The origins of regional integration theory can be traced back to Viner’s study in 1950. His workformulated a structure for analyzing the effect of creating trade &customs union or regional/international organizations for regulating the governments. The pillars of the regional integration theory amid broader economic aspects. It seeks to explain the establishment of regional or international organizations. In this aspect, the theory also answers the major question ofhow regional organizations expand their targets, competencies, and members? and what impact they have on states and societies in their regions?ASEAN is a supranational body that has transnational corporations and interest groups encouraged by the integration process. Therefore, the ASEAN framework can be seen through the prism of the regional integration theory of international relations. The wider association enables a variety of ripple impactsand path-dependencies that takeconnectivity beyond the regional confines. ASEAN covers the establishment and progress of supranational policies. The member states promote beneficiaries of socio-economic progress. In this aspect, the wider integration has remained successful because of several reasons:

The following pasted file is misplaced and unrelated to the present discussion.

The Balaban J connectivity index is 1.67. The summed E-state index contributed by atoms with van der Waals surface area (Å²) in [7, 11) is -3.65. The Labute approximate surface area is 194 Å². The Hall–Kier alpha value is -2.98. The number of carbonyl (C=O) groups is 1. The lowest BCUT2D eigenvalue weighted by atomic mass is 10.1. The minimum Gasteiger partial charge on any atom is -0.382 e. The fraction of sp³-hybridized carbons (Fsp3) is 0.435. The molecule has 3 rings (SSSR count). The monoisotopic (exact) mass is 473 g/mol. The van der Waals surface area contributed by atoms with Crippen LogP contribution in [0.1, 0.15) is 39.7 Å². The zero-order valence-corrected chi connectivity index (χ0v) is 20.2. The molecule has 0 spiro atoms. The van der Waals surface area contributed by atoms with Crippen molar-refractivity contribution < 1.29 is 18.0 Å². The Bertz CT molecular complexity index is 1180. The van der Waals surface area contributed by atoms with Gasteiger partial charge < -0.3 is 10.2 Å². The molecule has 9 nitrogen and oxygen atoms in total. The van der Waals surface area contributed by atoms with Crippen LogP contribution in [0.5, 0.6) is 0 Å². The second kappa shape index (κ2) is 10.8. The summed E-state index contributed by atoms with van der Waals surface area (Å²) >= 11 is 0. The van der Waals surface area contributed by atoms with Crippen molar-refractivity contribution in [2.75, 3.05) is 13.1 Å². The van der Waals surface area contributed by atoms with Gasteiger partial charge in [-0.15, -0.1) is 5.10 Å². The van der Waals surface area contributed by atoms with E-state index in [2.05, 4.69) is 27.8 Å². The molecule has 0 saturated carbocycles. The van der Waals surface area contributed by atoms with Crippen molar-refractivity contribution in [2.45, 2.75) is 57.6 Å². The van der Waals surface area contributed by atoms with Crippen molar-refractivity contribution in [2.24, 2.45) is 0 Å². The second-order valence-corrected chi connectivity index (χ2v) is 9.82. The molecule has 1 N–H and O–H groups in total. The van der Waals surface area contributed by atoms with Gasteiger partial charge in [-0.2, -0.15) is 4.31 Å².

1. Robust interstate trade/commerce strategies
  2. Durable liberalization policies while setting high goals
  3. The significant role of the FDI companies
  4. Promotion of trade with countries outside the ASEAN region
  5. Efforts to curtail intra-regional disparities
  6. Upgrading and developing the transportation infrastructure

Indonesia’s Substantial Role in Fostering Intra-ASEAN Socio-Economic Structure

Indonesia is the major economic power in the ASEAN region. Moreover, it has played a pivotal role as a mediator between other ASEAN-states in resolving their disputes.  Within ASEAN, Indonesia enjoys aleading position.  Pakistan has the status of Sectoral Dialogue Partner (SDP) in ASEAN.  Indonesia has been helping Pakistan to attain the status of a full dialogue partner in the organization. The relationship between Indonesia and Pakistan has marked significant progress in recent times.  The valuable asset of the relation is that the ASEAN countries are convinced of Pakistan’s sincere intentions to engage fruitfully with the region. In this aspect, ASEAN-Pakistan Joint Sectoral Committee works effectively to seek deeper association with the Asia Pacific and ASEAN countries. Presently, China’s engagement with ASEAN has increased manifold. Both are linked via multilateral frameworks, institutional involvements, constructive engagements, and aid programs. Moreover, the ASEAN countries are directly part of the Belt & Road Initiative (BRI) and Asia Pacific Economic Cooperation (APEC) projects. Therefore, the full inclusion of China as a member state in ASEAN would be beneficial for the region and all parties involved.

Khalid Taimur Akram is the  Executive Director, Center for Global & Strategic Studies (CGSS), Islamabad